Tussac grass

Tussac grass forms one of the most incredible habitats of the Falkland Islands abundant in biomass, carbon and wildlife. Extensive wind-rustled stands of tussac can cover whole islands, stretch nearly a kilometre inland and even grow on some of the highest hills. The pedestals of dead vegetation capped with living tufts of grass can reach over 2.5 metres high and provide a bed for sleeping sea lions. In the densest tussac, those most like the original habitats, the grass blades become fixed together by friction making navigation through tussac incredibly difficult. If you took two books and ‘riffle-shuffle’ them as you might a pack of cards, so that the pages of each book are alternately interwoven, then try to pull them apart you’ll understand how strong a force friction can be.

In dense tussac grass it is easy to become lost, to walk in circles or triple a journey in both time and distance as you navigate pedestals and entangled grass blades that are reluctant to divide. A short walk can feel like 10 kilometres as you climb up, over and around the pedestals. This is some of the hardest exercise to be had in the Falklands…an old-growth green gym to be tackled by the bravest and most stubborn. At the end of a walk through dense tussac your legs will burn, and morale may need replenishment.

Where light penetrates through the dense mass of grass baby tussac plants push through the soil. These are the pedestals of the future that will fill gaps in the old-growth tussac, where each plant can be 200 years or more and the habitat can be thousands of years old. On the edges of the tussac other species like wild celery, sword grass and even bluegrass add diversity to the biomass.

If you huddle down among the intertwined grass the habitat buffers the mightiest gales to near stillness. If you put your hand into the soil surface it will be 70 to 85% moisture, the soil surface will be smothered by dead vegetation adding another buffer against drying and providing the next generation of soil which can form at rates fifteen times faster than the usual peat formation of one millimeter a year. Tussac habitats sequester more carbon than any other terrestrial habitat. Beauchene Island, in the South-East of the Falklands, is first on the global list, Kidney Island in the North is second. Further peat cores may give the Falkland Islands the top ten in the global list. Tussac peat is the deepest of the Falkland Island soils, with depths of up to 13m. The above ground carbon, locked in the living plant and the mass of dead vegetation of the pedestals and leaf litter, also holds vast amounts of carbon.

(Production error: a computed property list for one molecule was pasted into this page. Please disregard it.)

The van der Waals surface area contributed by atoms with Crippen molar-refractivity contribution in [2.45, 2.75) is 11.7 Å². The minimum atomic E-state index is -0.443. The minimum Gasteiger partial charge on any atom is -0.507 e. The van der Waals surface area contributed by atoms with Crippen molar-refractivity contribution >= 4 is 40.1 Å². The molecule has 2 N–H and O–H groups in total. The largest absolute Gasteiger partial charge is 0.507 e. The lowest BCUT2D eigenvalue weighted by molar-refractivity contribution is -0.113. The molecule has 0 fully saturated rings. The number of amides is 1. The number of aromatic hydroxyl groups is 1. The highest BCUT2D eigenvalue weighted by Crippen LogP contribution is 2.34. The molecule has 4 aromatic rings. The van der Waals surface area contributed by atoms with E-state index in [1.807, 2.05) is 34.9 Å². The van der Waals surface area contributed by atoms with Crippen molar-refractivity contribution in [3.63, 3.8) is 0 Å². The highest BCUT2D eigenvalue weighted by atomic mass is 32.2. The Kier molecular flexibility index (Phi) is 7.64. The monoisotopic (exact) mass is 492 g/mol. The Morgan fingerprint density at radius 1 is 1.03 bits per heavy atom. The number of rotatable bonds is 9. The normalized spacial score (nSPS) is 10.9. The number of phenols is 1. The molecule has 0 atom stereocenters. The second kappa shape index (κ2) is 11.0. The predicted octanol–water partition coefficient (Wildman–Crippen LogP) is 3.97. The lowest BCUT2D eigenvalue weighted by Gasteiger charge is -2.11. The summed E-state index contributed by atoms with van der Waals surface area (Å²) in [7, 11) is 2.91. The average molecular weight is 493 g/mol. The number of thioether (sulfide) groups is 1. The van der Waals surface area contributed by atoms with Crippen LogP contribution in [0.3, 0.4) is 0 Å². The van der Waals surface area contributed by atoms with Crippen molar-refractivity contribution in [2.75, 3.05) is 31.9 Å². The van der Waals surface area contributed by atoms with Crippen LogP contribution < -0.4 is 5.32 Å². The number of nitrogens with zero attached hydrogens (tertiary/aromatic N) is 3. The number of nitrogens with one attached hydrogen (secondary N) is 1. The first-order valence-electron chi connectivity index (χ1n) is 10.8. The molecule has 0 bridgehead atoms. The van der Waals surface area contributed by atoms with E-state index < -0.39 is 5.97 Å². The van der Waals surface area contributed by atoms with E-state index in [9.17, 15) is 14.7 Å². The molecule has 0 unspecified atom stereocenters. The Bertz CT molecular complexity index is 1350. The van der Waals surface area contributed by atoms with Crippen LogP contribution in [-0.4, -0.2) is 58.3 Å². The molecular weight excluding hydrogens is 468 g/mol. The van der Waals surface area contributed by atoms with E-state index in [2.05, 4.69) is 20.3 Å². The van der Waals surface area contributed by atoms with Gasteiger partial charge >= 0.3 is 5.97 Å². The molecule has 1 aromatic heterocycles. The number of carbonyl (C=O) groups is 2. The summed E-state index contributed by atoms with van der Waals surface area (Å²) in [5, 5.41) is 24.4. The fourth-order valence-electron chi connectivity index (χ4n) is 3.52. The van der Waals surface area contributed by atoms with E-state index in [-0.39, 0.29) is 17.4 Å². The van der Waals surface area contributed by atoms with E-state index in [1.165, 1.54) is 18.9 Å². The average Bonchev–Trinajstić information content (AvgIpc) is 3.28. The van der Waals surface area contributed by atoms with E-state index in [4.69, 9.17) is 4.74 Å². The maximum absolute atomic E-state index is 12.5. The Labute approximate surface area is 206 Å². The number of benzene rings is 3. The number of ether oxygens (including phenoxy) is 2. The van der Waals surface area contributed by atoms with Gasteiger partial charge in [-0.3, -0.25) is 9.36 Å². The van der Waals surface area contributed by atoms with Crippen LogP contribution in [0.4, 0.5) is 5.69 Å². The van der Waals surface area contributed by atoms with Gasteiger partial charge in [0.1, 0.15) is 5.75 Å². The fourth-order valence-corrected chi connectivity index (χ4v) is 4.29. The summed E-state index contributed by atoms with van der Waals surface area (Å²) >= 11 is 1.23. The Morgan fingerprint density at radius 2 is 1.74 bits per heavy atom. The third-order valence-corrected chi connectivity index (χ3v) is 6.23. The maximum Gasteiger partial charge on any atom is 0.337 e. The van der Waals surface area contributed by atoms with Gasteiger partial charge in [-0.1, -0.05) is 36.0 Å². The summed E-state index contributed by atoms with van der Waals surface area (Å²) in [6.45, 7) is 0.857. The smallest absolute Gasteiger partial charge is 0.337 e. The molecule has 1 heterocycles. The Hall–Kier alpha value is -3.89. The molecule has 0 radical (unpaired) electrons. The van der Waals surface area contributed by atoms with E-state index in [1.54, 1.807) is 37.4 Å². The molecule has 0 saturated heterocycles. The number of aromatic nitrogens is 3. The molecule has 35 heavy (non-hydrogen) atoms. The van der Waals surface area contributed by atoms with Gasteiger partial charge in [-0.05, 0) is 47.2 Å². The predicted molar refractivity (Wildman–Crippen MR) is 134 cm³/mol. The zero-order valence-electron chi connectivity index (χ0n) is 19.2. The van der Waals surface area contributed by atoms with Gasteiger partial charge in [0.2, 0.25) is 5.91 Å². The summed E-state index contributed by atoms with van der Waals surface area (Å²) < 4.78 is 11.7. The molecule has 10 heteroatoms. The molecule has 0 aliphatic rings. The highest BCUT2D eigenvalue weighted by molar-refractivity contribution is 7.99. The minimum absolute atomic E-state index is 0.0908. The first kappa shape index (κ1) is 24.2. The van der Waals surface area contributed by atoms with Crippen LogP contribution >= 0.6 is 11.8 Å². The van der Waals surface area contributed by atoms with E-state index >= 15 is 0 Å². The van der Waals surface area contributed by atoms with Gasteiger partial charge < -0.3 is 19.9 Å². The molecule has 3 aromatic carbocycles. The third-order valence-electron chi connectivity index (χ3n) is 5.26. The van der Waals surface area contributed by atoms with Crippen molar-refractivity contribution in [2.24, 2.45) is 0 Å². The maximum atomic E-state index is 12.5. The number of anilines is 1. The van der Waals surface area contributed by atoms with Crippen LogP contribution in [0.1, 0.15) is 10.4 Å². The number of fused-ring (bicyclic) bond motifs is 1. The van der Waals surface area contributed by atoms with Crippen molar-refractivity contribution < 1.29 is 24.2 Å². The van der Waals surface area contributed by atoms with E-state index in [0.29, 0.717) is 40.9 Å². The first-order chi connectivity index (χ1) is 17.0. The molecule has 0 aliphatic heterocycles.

The properties of tussac soil give it a structure that burrowing seabirds love. The tunnels they create are supported by the structurally stable soil, layered like cakes and bound together by a string of old roots, meaning the burrows are unlikely to collapse or fill in. The high pedestals of tussac grass create the perfect micro-climate to reduce wind-drying offering the birds a refuge from the harsh realities of the South Atlantic climate. Every summer an influx of seabirds, amounting to millions across the Falkland Islands, come to tussac habitats to nest, bringing with them a massive season-long injection of marine nutrients each year. These semi-digested nutrients give life to the tussac and keep it enriched providing a habitat scale symbiosis which is an incredible sight at places like Kidney Island where tens of thousands of sooty shearwater return at the end a day’s feeding at sea. As dusk begins the air is enriched with shearwaters circling in the reddening skies of the sunset. The effect is an emotional reset for anyone with a love of wildlife and untamed places.

It’s not just sooty shearwaters tussac grass supports. There are albatross, Magellanic penguins, diving petrels, white-chinned petrels, storm petrels, great shearwater and prions that rear their next generations burrowed into tussac habitats. At the end of a day, while Magellanic penguins bray like donkeys giving them their more colloquial name; the jackass penguin, there can be a throng of seabirds returning to their nests. Out of a total of 62 birds breeding in the Falkland Islands 46 use tussac either for nesting or feeding. Some of the largest and smallest Falkland species thrive in tussac including the Falklands smallest bird species, the endemic Cobb’s wren, which thrives in rodent-free tussac habitats.

It’s not all birds, large marine mammals like southern sea lions, Falkland Island fur seals and southern elephant seals rest and even breed in the tussac. These marine giants and the more diminutive species live side-by-side. Tussac habitats are the place to find species new to science, such as micro-moths and spiders that hide in the pedestals or appear as dusk sets in. There are camel crickets and beetles and detritus feeders that help break down the dead vegetation, but the process of decay is slow. The high moisture content of the soil resists breakdown, meaning accumulation of dead plant matter massively outstrips its decay. Tussac grass habitats are one of the most fascinating peatland habitats on earth.